Last edited by mike cunningham; 08-15-2018 at 05:07 PM.

  2. #2
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    Quote Originally Posted by mike cunningham View Post
    Sailing Back


    I say “Dude, I just sailed singlehanded round trip to Hawaii!!!” he looks up and says “that’ll be $5.65, find everything you needed?”
    Hilarious!

  3. #3
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    OMG. I was laughing my arse off and reliving my own trip through this. You really brought it home, Mike. This should be required reading for anyone coming back for the first time! Thanks for calling me out as one of the hotshots. I only wish this were true. I just happened to time our departure so that I was within Cliff's and Rob's orbit. I am so in awe of you and the others that did it solo on the return, too. You totally should milk that feeling of accomplishment for all it's worth. Most won't get it, but it still feels good

  4. #4
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    Great report Mike!
    P___/)___J
    Solo RTW

  5. #5
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    Mike, You are just too funny - and a very good sailor. And the only logic to me leaving the same day you did was that was the day Patty flied home.

  6. #6
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    Quote Originally Posted by dolfinbill View Post
    Mike, You are just too funny - and a very good sailor. And the only logic to me leaving the same day you did was that was the day Patty flied home.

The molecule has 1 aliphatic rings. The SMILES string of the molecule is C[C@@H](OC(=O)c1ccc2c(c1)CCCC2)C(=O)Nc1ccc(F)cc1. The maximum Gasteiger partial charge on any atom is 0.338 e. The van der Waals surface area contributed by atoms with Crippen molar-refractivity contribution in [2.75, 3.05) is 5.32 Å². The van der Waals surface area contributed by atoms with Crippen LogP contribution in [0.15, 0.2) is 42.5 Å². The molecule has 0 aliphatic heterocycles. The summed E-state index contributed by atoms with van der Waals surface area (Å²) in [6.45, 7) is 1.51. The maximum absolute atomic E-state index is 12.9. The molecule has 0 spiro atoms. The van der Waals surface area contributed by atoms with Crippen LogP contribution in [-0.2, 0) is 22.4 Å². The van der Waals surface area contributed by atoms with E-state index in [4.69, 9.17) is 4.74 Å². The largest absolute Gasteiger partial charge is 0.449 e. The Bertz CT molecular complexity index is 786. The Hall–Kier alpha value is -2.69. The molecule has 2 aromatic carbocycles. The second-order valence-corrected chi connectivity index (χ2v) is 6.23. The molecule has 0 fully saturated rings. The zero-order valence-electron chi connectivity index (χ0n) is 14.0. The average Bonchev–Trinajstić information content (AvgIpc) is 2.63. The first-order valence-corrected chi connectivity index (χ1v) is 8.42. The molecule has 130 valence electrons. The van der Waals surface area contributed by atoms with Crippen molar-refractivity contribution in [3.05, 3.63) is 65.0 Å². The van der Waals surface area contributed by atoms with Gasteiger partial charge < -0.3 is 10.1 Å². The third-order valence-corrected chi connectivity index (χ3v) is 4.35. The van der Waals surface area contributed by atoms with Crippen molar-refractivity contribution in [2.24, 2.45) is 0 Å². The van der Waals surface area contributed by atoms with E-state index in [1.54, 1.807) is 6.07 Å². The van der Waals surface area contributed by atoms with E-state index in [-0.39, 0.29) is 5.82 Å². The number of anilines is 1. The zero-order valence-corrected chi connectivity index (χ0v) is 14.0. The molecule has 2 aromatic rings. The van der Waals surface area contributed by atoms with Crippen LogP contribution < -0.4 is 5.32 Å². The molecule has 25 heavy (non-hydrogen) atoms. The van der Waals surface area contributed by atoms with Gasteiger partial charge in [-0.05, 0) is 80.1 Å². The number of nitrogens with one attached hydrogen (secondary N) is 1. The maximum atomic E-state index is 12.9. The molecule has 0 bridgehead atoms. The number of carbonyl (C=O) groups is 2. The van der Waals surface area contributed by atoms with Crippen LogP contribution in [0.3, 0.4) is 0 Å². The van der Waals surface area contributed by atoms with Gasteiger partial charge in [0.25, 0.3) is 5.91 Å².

Well then, tell Patty she's a genius because it worked out great for both of us. I am still thinking of that picture you took in Two Harbors. I have to get down there one of these days, it looks like a wonderful place.

    SSS ought to do a race down there on the off years! We could meet up with our SoCal brethern and sistren and have a blast.

  7. #7
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    Dura Mater and I would join you.

  8. #8
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    [QUOTE=mike cunningham;21421SSS ought to do a race down there on the off years! We could meet up with our SoCal brethern and sistren and have a blast.[/QUOTE]

    Or even just a group of SSSers sailing to Catalina for a week or so. Kynntana would definitely join in! When she's put back together again...

  9. #9
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    Quote Originally Posted by Gamayun View Post
    Or even just a group of SSSers sailing to Catalina for a week or so. Kynntana would definitely join in! When she's put back together again...
    Great idea!

  10. #10
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    Quote Originally Posted by Gamayun View Post
    Or even just a group of SSSers sailing to Catalina for a week or so. Kynntana would definitely join in! When she's put back together again...
    That would be great! Morning Star would be there. I would definitely recommend the Isthmus over Avalon -- plenty of moorings, easy anchorages for those preferring that, plenty of stuff of historic significance, great hiking trails, excellent dive/snorkeling sites.
    Lee
    s/v Morning Star
    Valiant 32